18. Böhlke JK, Hatzinger PB, Sturchio NC, Gu B, Abbene I, Mroczkowski SJ (2009) Atacama perchlorate as an agricultural contaminant in groundwater: isotopic and chronologic evidence from Long Island, New York. Environ Sci Technol 43:5619–5625CrossRefGoogle Scholar
  19. Bombach P, Richnow HH, Kästner M, Fischer A (2010) Current approaches for the assessment of in situ biodegradation. Appl Microbiol Biotechnol 86:839–852CrossRefGoogle Scholar
  20. Bordeleau G, Savard MM, Martel R, Ampleman G, Thiboutot S (2008) Determination of the origin of groundwater nitrate at an air weapons range using the dual isotope approach. J Contam Hydrol 98:97–105CrossRefGoogle Scholar
  21. Braeckevelt M, Fischer A, Kästner M (2012) Field applicability of compound specific isotope analysis (CSIA) for characterization and quantification of in situ contaminant degradation in aquifers. Appl Microbiol Biotechnol 94:1401–10421Google Scholar
  22. Cichocka D, Imfeld G, Richnow HH, Nijenhuis I (2008) Variability in microbial carbon isotope fractionation of tetra-and trichloroethene upon reductive dechlorination. Chemosphere 71:639–648CrossRefGoogle Scholar
  23. Cincinelli A, Pieri F, Zhang Y, Seed M, Jones KC (2012) Compound specific isotope analysis (CSIA) for chlorine and bromine: a review of techniques and applications to elucidate environmental sources and processes. Environ Pollut 169:112–127CrossRefGoogle Scholar
  24. Coates JD, Achenbach LA (2004) Microbial perchlorate reduction: rocket-fuelled metabolism. Nature Rev Microbiol 2:569–580CrossRefGoogle Scholar
  25. Coffin RB, Miyares PH, Kelley CA, Cifuentes LA, Reynolds CM (2001) Stable carbon and nitrogen isotope analysis of TNT: two-dimensional source identification. Environ Toxicol Chem 20:2676–2680CrossRefGoogle Scholar
  26. Coleman ML, Ader M, Chaudhuri S, Coates JD (2003) Microbial isotopic fractionation of perchlorate chlorine. Appl Environ Microbiol 69:4997–5000CrossRefGoogle Scholar
  27. DiGnazio FJ, Krothe NC, Baedke SJ, Spalding RF (1998) delta15N of nitrate derived from explosive sources in a karst aquifer beneath the ammunition burning ground, crane naval surface warfare center, Indiana, USA. J Hydrol 206:164–175CrossRefGoogle Scholar
  28. Elsner M (2010) Stable isotope fractionation to investigate natural transformation mechanisms of organic contaminants: principles, prospects and limitations. J Environ Monitor 12:2005–2031CrossRefGoogle Scholar
  29. Elsner M, Zwank L, Hunkeler D, Schwarzenbach RP (2005) A new concept linking observable stable isotope fractionation to transformation pathways of organic pollutants. Environ Sci Technol 39:6896–6916CrossRefGoogle Scholar
  30. Elsner M, Jochmann M, Hofstetter T, Hunkeler D, Bernstein A, Schmidt T, Schimmelmann A (2012) Current challenges in compound-specific stable isotope analysis of environmental organic contaminants. Anal Bioanal Chem 403:2471–2491CrossRefGoogle Scholar
  31. Fournier D, Halasz A, Spain J, Fiurasek P, Hawari J (2002) Determination of key metabolites during biodegradation of hexahydro-1,3,5-trinitro-1,3,5-triazine with Rhodococcus sp. strain DN22. Appl Environ Microbiol 68:166–172CrossRefGoogle Scholar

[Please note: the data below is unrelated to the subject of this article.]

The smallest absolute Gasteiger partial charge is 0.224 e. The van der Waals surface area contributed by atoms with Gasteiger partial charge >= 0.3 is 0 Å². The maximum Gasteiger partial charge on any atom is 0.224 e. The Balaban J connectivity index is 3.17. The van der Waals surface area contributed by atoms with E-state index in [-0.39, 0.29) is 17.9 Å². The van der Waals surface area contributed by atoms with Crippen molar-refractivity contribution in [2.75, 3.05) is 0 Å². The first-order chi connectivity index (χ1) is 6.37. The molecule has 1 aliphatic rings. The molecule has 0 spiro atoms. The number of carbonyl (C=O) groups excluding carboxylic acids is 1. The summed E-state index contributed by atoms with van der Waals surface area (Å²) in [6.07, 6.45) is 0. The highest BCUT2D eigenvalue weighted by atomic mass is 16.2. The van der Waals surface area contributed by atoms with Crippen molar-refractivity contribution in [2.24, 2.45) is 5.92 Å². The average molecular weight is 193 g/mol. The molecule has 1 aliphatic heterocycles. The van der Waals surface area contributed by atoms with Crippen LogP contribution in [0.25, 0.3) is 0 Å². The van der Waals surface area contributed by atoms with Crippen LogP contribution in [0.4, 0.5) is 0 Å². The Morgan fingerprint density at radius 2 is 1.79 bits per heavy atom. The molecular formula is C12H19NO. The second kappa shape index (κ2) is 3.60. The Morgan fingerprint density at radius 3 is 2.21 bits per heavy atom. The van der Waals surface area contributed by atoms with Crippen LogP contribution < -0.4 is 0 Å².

32. Gal H (2010) Perchlorate fate in the unsaturated zone. In faculty of agriculture. Hebrew University of Jerusalem, RehovotGoogle Scholar
  33. Gelman F, Kotlyar A, Chiguala D, Ronen Z (2011) Precise and accurate compound-specific carbon and nitrogen isotope analysis of RDX by GC-IRMS. Intl J Environ Anal Chem 91:1392–1400CrossRefGoogle Scholar
  34. Halasz A, Manno D, Strand SE, Bruce NC, Hawari J (2010) Biodegradation of RDX and MNX with Rhodococcus sp. strain DN22: New insights into the degradation pathway. Environ Sci Technol 44:9330–9336CrossRefGoogle Scholar
  35. Hartenbach A, Hofstetter TB, Berg M, Bolotin J, Schwarzenbach RP (2006) Using nitrogen isotope fractionation to assess abiotic reduction of nitroaromatic compounds. Environ Sci Technol 40:7710–7716CrossRefGoogle Scholar
  36. Hartenbach AE, Hofstetter TB, Aeschbacher M, Sander M, Kim D, Strathmann TJ, Arnold WA, Cramer CJ, Schwarzenbach RP (2008) Variability of nitrogen isotope fractionation during the reduction of nitroaromatic compounds with dissolved reductants. Environ Sci Technol 42:8352–8359CrossRefGoogle Scholar
  37. Hatzinger PB (2011) Applications of stable isotope analysis for remediation and forensics. In: The strategic environmental research and development program (SERDP) and the environmental security technology certification program (ESTCP). Annual symposium Washington, D.CGoogle Scholar
  38. Hatzinger PB, Bohlke JK, Sturchio NC, Gu B, Heraty LJ, Borden RC (2009) Fractionation of stable isotopes in perchlorate and nitrate during in situ biodegradation in a sandy aquifer. Environ Chem 6:44–52CrossRefGoogle Scholar
  39. Hoffsommer JC, Kubose DA, Glover DJ (1977) Kinetic isotope effects and intermediate formation for the aqueous alkaline homogeneous hydrolysis of 1,3,5-triaza-1,3,5-trinitrocyclohexane (RDX). J Phys Chem 81:380–385CrossRefGoogle Scholar
  40. Hofstetter TB (2011) Tracking transformation processes of nitrogen-containing organic micropolutants in aquatic environments using multi-element isotope fractionation analysis. In: International conference ISOTOPES 2011. Gréoux-les-Bains, France, p 49Google Scholar